Cage, John. X-Writings ’79-’82. Middletown: Wesleyan Paperback, 1986.
Cage, John. Composition in Retrospect. Cambridge/MA: Exact Change, 1993.
Cage, John. The Charles Eliot Norton Lectures. Cambridge/MA: Harvard University Press, 1990.
Charles Daniel. For the Birds – John Cage in Conversation with Daniel Charles. London : Marion Boyars, 1995.
Charles Daniel. John Cage oder Die Musik ist los. Berlin: Merve Verlag, 1979.
Daniels, Dieter. Duchamp und die Anderen. Köln : DuMont Buchverlag, 1992.
De Duve, Thierry. Kant after Duchamp. Cambridge/MA: MIT Press, 1996.
D’Harnoncourt, Anne and McShine Kynaston. Marcel Duchamp. New York : Prestel, 1989.
D’Harnoncourt, Anne et al. Joseph Cornell/Marcel Duchamp…in Resonance. Houston: Cantz, 1998.
Duchamp, Marcel. A l’Infinitif. The Typosophic Society. Over Wallop/UK: BAS printers, 1999.
Fetz, Wolfgang, Hrsg. Sommerprojekte Bregenz 1998. Kunst in der Stadt 2. Bregenz: Teutsch, 1998.
Fetz, Wolfgang, Hrsg. L’Art est Inutile. Avantgardekunst/Arte D’Avanguardia 1960 – 1980. Bregenz : Hecht Druck, 1993.
Geddes & Grosset. Dictionary of Art. New Lanark/Scotland: Brockhampton Press, 1995.
Gena, Peter and Brent Jonathan. A John Cage Reader. New York: C.F. Peters Higgins, 1998.
Glasmeier, Michael und Hartel, Gaby, Hrsg. Beckett, Samuel. Das Gleiche noch mal Anders. Texte zur Bildenden Kunst. Frankfurt/Main: Suhrkamp, 2000.
Gough-Cooper, Jennifer et al. Marcel Duchamp. London : Thames and Hudson, 1993.
Hauskeller, Michael. Was ist Kunst? Positionen der Ästhetik von Platon bis Danto. München: C.H. Beck, 1998.
Kandinsky, Wassily. Essays über Kunst und Künstler. Bern: Benteli Verlag, 1973.
Kostelanetz, Richard, ed. Conversing with Cage. New York: Limelight Editions, 1988.
Kostelanetz, Richard, ed. John Cage. London: Penguin, 1971.
Klotz, Heinrich. Kunst im 20. Jahrhundert. Moderne – Postmoderne – Zweite Moderne. München: C.H. Beck, 1999.
Kotte, Wouter. Marcel Duchamp als Zeitmaschine. Köln: Walther König, 1987.
Naumann, Francis and Obalk Hector, ed. Affectionately Marcel: The Selected Correspondence of Marcel Duchamp. Ghent: Ludion Press, 2000.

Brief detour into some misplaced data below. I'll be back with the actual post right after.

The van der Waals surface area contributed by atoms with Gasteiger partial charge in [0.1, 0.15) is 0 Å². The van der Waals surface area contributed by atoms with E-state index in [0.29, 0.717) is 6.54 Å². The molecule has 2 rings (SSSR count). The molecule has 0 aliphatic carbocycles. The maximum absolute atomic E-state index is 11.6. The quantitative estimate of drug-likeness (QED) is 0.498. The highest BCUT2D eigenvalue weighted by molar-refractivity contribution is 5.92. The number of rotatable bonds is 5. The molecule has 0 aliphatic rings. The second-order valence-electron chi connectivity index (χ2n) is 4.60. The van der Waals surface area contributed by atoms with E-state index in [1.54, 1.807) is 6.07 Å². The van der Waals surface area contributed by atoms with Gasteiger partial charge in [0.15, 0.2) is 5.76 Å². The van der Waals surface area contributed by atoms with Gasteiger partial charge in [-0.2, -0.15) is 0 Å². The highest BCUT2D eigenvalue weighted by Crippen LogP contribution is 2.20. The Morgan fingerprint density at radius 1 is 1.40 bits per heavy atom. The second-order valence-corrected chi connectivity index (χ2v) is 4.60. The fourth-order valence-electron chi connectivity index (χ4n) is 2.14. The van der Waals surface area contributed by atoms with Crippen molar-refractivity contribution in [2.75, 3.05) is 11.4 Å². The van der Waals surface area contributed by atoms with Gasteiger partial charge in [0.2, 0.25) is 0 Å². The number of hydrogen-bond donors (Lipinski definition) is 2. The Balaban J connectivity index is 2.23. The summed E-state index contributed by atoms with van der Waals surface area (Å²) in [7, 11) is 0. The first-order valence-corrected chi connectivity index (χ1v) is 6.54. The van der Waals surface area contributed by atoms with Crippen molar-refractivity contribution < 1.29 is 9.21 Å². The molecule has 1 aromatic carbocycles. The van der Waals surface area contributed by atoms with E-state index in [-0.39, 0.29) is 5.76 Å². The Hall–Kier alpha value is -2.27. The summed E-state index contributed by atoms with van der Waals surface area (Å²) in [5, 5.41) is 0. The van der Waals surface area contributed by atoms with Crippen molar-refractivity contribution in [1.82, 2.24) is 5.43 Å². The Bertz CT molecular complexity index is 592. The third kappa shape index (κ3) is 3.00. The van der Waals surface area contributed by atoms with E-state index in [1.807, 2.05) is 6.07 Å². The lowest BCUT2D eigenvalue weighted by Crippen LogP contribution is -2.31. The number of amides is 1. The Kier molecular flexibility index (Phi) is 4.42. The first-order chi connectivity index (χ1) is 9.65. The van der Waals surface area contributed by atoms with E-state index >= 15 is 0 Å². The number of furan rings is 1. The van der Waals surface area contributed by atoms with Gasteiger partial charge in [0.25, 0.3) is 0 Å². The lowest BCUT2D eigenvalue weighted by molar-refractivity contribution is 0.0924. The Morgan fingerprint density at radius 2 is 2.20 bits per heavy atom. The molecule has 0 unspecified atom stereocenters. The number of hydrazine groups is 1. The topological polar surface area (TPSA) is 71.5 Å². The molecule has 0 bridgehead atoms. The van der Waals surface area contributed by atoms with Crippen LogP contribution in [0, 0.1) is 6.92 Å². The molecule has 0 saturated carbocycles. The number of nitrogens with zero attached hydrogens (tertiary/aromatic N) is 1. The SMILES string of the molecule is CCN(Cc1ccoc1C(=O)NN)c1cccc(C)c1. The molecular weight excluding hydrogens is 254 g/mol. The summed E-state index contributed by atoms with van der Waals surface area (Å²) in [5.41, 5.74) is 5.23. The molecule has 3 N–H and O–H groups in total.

Perloff, Majorie et al. John Cage. Composed in America. Chicago: University Chicago Press, 1994.
Retallack, Joan, ed. Musicage – Cage muses on Words, Art, Music. John Cage in Conversation with Joan Retallack. Hanover/NH: Wesleyan University Press, 1996.
Revill, David. The Roaring Silence. John Cage: A Life. London: Bloomsbury, 1992.
Rodin, Auguste. Die Kunst. Gespräche des Meisters. Zürich: Diogenes, 1979.
Roth, Moira and Katz D. Jonathan. Difference/Indifference. Musings on Postmodernism, Marcel Duchamp and John Cage. Amsterdam: G + B Arts International, 1998.
Rotzler, Willi. Objektkunst. Von Duchamp bis zur Gegenwart. Köln: DuMont Buchverlag, 1981.
Ruhrberg, Karl. Kunst des 20. Jahrhunderts. Malerei, Skulpturen und Objekt, Neue Medien, Fotografie. Köln: Benedikt Taschen Verlag, 2000.
Stauffer, Serge, Hrsg. Marcel Duchamp. Interviews und Statements. Stuttgart : Cantz, 1991.
Stauffer, Serge, Hrsg. Marcel Duchamp. Die Schriften. Zürich: Regenbogen-Verlag, 1981.
Stein, Gertrude. Everybody’s Autobiography. New York: Random House, 1964.
Stein, Gertrude. Was sind Meisterwerke? Zürich: Die Arche, 1962.
Tomkins, Calvin. Duchamp. A Biography. New York: Henry Holt, 1996.
Tomkins, Calvin. The Bride & the Bachelors. New York: Penguin/Viking, 1965.
Wellershoff, Dieter. Die Auflösung des Kunstbegriffs. Frankfurt/Main: Suhrkamp, 1981.
finally……Thanks…… for more inspiration to:
 Cage, Silence (Afternote to his “Lecture on Nothing“) 126.
 Tomkins 226.
 Fetz, Kunst in der Stadt 2 x.
 The bibliography contains some books I have not cited in the paper itself – it is a mixed collection of books that have been piling up in my shelves in the course of writing…most of whom were quite helpful